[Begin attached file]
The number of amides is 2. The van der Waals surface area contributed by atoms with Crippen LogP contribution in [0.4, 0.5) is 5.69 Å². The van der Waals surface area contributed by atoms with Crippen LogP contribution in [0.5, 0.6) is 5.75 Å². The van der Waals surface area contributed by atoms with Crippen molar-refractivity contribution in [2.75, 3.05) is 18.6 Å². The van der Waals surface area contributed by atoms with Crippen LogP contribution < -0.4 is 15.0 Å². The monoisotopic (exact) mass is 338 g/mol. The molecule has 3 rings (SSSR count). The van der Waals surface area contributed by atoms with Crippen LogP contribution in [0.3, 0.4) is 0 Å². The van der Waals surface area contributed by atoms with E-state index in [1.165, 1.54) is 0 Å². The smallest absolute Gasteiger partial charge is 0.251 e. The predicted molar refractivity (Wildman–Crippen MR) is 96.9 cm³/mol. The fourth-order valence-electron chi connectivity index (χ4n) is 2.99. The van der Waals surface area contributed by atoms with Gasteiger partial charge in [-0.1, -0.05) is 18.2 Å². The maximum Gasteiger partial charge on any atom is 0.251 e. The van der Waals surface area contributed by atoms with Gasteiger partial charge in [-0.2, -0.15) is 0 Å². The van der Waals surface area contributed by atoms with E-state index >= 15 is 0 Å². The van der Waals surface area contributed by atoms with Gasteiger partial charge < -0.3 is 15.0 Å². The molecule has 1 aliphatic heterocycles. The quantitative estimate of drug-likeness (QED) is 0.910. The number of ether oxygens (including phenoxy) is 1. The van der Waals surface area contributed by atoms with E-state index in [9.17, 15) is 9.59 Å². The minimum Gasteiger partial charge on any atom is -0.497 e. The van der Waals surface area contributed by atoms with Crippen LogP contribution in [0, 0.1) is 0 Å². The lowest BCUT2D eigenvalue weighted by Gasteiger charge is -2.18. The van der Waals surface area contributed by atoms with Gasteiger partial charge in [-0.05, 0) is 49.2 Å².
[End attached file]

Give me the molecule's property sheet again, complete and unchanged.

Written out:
The number of amides is 2. The van der Waals surface area contributed by atoms with Crippen LogP contribution in [0.4, 0.5) is 5.69 Å². The van der Waals surface area contributed by atoms with Crippen LogP contribution in [0.5, 0.6) is 5.75 Å². The van der Waals surface area contributed by atoms with Crippen molar-refractivity contribution in [2.75, 3.05) is 18.6 Å². The van der Waals surface area contributed by atoms with Crippen LogP contribution < -0.4 is 15.0 Å². The monoisotopic (exact) mass is 338 g/mol. The molecule has 3 rings (SSSR count). The van der Waals surface area contributed by atoms with Crippen LogP contribution in [0.3, 0.4) is 0 Å². The van der Waals surface area contributed by atoms with E-state index in [1.165, 1.54) is 0 Å². The smallest absolute Gasteiger partial charge is 0.251 e. The predicted molar refractivity (Wildman–Crippen MR) is 96.9 cm³/mol. The fourth-order valence-electron chi connectivity index (χ4n) is 2.99. The van der Waals surface area contributed by atoms with Gasteiger partial charge in [-0.1, -0.05) is 18.2 Å². The maximum Gasteiger partial charge on any atom is 0.251 e. The van der Waals surface area contributed by atoms with Gasteiger partial charge in [-0.2, -0.15) is 0 Å². The van der Waals surface area contributed by atoms with E-state index >= 15 is 0 Å². The van der Waals surface area contributed by atoms with Gasteiger partial charge < -0.3 is 15.0 Å². The molecule has 1 aliphatic heterocycles. The quantitative estimate of drug-likeness (QED) is 0.910. The number of ether oxygens (including phenoxy) is 1. The van der Waals surface area contributed by atoms with E-state index in [9.17, 15) is 9.59 Å². The minimum Gasteiger partial charge on any atom is -0.497 e. The van der Waals surface area contributed by atoms with Crippen LogP contribution in [0, 0.1) is 0 Å². The lowest BCUT2D eigenvalue weighted by Gasteiger charge is -2.18. The van der Waals surface area contributed by atoms with Gasteiger partial charge in [-0.05, 0) is 49.2 Å².